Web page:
Some organizations pay a part of ticket sales or even have the combatants themselves sell tickets. The combatant will get tickets at a discount and pocket the savings.

Some event organizers may cover logistical costs including lodging, meals, and transportation.

Earnings may also be supplemented by participating in endorsement deals, selling items, and giving public or private lessons, workshops, or seminars.

What Costs Do MMA Athletes Have to Consider?

Similar business skills are required in the battle game. Unlike regular employees, who keep the whole of their paychecks after taxes, mixed martial artists have “work expenditures” deducted from their wins.

Just like a company owner, they need to keep their finances in order. A good illustration, provided by Myles Jury:

Our sample boxer is on a $10,000 / $10,000 contract. This implies they are paid a $10,000 basic wage and a $10,000 victory bonus. He wins and earns $20k.

Mixed Martial Arts
LAS VEGAS – FEBRUARY 6: Randy Couture (red shorts) def. Mark Coleman (black shorts) – Submission (rear-naked choke) – 1:09 round 2 during UFC 109 at Mandalay Bay Events Center on February 6, 2010, in Las Vegas, Nevada. (Photo by Josh Hedges/Zuffa LLC via Getty Images)

The price our warrior must pay is:

Taxes – 30%, $6,000

Compensation for administration: $4,000 (20% of annual revenue).

Weight Room Membership: $2,000 (or 10% of a purse)

Cost of an Advisor – $1000

Spend $1,000 on travel expenses.

Budget Busting: $14,000

Money Won by Fighter: $6,000

As this illustration indicates, fighters’ expenditures consume a significant chunk of their income.

It’s not easy to save just $6,000 out of a $20,000 paycheck. If he had lost the war, the financial situation would be considerably bleaker. Fighters need to think like a businessman to enhance this revenue.

From Amateur to Mixed Martial Arts If this is your first battle, it won’t matter; you’ll still be treated like a rock star.

The vast majority of fighters are concerned only with training and earning ends meet. They don’t do the work required to promote themselves effectively.

The thrill of combat sports lies in the fact that competitors may face off in front of a cheering audience. Everyone in the crowd is there observing you.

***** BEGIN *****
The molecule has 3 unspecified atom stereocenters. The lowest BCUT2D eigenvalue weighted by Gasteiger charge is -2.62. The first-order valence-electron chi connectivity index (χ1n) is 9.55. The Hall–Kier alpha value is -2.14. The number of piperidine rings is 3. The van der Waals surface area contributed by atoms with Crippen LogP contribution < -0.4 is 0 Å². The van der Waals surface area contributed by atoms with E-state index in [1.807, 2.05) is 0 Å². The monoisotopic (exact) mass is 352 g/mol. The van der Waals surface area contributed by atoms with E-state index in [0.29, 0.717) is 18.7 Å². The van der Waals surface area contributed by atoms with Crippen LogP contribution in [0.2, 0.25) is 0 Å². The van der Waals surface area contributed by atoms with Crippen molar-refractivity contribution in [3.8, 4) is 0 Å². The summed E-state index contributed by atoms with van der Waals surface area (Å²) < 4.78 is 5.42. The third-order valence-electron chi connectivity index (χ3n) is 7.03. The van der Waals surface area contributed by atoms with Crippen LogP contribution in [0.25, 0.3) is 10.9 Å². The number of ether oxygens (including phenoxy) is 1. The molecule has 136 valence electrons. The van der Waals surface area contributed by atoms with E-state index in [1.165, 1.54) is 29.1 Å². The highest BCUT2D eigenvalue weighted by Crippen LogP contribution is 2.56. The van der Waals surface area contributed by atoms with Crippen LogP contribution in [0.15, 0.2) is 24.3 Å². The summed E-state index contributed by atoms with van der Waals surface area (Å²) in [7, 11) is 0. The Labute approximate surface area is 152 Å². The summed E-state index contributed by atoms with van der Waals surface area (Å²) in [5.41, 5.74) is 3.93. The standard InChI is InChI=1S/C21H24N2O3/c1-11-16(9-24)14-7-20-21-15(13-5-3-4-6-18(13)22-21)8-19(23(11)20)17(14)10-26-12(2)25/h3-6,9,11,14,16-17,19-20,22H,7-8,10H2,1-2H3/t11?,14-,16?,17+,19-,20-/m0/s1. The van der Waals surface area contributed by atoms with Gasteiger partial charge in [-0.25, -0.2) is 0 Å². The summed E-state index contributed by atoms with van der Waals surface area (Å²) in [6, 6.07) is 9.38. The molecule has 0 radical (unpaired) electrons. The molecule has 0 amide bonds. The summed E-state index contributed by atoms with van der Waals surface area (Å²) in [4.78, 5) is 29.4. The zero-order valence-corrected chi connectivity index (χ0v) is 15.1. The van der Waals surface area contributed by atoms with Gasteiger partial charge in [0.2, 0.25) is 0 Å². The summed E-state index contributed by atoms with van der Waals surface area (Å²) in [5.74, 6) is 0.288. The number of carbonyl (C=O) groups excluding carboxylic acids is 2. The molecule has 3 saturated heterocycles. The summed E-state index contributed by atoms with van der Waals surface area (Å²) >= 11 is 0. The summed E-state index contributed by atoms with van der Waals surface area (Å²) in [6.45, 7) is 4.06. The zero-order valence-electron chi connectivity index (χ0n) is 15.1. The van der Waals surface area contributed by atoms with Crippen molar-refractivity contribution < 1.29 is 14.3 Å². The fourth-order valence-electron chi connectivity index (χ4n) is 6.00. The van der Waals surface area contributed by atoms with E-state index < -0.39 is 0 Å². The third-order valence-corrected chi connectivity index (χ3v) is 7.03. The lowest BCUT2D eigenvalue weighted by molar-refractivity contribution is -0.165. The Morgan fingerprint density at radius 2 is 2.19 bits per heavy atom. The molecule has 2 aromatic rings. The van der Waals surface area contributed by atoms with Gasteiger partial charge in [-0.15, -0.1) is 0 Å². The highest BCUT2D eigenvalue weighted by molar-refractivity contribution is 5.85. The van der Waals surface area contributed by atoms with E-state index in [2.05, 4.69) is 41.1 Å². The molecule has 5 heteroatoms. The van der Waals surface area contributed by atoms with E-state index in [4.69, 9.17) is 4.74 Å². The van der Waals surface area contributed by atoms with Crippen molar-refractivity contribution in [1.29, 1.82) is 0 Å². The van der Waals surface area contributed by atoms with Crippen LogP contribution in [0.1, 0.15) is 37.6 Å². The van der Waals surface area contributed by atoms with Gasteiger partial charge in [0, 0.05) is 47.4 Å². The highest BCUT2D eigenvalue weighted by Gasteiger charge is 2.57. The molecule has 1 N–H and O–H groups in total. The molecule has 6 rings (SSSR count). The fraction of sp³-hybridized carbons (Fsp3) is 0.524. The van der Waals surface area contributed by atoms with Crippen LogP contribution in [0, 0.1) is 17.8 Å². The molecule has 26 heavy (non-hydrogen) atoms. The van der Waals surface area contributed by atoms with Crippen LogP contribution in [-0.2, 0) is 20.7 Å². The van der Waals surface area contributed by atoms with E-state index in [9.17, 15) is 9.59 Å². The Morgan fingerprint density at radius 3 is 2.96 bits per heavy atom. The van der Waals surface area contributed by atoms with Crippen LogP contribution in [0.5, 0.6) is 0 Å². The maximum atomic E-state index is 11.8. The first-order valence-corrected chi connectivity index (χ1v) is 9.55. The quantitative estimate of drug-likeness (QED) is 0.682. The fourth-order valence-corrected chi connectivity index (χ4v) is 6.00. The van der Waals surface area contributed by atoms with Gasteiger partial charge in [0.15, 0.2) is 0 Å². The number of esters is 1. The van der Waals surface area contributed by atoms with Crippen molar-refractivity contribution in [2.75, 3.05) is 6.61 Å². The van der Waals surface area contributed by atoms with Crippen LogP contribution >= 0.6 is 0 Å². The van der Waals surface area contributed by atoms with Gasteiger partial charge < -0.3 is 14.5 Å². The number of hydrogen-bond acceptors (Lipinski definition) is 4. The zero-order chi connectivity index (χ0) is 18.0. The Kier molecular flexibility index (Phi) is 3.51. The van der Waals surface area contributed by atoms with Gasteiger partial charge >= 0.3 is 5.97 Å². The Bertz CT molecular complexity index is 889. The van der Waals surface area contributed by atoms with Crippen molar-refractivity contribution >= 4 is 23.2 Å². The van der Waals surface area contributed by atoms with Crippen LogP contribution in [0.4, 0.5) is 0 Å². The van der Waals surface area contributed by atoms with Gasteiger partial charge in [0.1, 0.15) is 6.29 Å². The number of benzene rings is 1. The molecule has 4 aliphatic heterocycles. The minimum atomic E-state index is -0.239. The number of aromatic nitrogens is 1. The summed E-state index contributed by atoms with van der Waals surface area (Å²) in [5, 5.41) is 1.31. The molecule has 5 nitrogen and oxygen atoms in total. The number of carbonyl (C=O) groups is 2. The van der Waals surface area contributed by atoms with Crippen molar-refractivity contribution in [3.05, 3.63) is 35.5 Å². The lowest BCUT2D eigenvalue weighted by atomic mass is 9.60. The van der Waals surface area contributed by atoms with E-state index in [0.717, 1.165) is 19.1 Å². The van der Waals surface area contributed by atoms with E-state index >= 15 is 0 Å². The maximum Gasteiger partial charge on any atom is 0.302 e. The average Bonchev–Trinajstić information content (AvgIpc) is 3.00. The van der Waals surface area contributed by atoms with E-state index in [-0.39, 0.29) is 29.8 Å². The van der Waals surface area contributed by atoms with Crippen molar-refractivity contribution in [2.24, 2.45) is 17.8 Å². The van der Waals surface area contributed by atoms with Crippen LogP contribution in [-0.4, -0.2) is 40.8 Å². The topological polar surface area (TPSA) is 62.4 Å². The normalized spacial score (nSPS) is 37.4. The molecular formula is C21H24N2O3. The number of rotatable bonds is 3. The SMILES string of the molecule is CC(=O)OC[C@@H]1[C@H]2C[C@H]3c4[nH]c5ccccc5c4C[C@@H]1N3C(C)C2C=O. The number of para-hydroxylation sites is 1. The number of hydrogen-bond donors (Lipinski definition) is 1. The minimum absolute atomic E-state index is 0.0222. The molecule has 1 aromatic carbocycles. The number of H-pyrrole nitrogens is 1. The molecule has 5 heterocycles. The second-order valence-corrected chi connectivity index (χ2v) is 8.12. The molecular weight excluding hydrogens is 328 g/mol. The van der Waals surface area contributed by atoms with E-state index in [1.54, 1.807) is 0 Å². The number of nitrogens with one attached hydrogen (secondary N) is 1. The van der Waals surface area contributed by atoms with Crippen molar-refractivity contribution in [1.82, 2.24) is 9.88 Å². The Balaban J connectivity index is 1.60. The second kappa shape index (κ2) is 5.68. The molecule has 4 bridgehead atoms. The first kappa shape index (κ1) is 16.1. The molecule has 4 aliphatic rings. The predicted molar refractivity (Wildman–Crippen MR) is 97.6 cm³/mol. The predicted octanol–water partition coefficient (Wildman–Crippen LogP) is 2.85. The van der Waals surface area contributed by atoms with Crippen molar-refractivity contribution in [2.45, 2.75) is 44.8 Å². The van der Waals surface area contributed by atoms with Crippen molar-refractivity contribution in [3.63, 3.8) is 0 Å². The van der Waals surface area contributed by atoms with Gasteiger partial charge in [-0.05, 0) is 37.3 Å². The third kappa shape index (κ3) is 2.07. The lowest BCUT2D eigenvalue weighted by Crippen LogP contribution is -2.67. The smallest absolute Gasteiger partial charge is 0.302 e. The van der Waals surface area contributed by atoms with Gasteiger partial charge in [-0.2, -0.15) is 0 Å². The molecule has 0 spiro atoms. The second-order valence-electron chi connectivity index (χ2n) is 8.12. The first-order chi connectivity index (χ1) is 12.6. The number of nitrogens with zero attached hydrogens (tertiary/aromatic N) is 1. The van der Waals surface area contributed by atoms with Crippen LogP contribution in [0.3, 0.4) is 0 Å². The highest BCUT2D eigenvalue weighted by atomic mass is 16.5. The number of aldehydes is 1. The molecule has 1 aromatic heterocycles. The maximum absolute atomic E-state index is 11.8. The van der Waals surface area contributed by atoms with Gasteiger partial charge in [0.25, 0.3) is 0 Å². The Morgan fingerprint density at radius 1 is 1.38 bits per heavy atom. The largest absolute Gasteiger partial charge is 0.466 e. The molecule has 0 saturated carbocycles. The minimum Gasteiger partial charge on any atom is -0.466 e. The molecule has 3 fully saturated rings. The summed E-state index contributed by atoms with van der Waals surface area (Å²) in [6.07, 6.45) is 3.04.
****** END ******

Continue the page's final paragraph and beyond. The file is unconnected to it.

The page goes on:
Take a look back in time. Wars have always been waged by men to establish their supremacy. The gladiators fought before packed stadiums of spectators.

Every guy (and some women) fantasizes about being locked up like that. They wish they were more skilled, more disciplined, and maybe more courageous.

You’re performing on a stage. For a brief period of time, you will be well recognized even amongst nonprofessionals.

Mixed Martial Arts
HOUSTON, TEXAS – AUGUST 07: Vicente Luque of Brazil reacts after defeating Michael Chiesa via submission in their welterweight bout during the UFC 265 event at Toyota Center on August 07, 2021, in Houston, Texas. (Photo by Josh Hedges/Zuffa LLC)

I’m going to teach you how to take advantage of this.

The Two Rules for a Successful MMA Career

To make a successful run at a top-tier MMA company like the UFC or Bellator, there are two rules.

These same two guidelines are what the top personalities in the sport utilize to negotiate the largest compensation.

They are basic, yet occasionally in conflict with one other.


Engage in a Fight That People Will Enjoy

Keep in mind that the money in fighting comes from fans and ticket purchases. The Dana Whites are seeking warriors who will “fill the seats.”

To Be Successful, One Must Be Victorious in Combat

I mean, come on, guys, this is common sense. You have to win bouts on the amateur circuit before you can make it to the pros.

Staying in the major leagues requires a consistent winning record, or at least the victory of enough bouts to maintain one’s position in the rankings.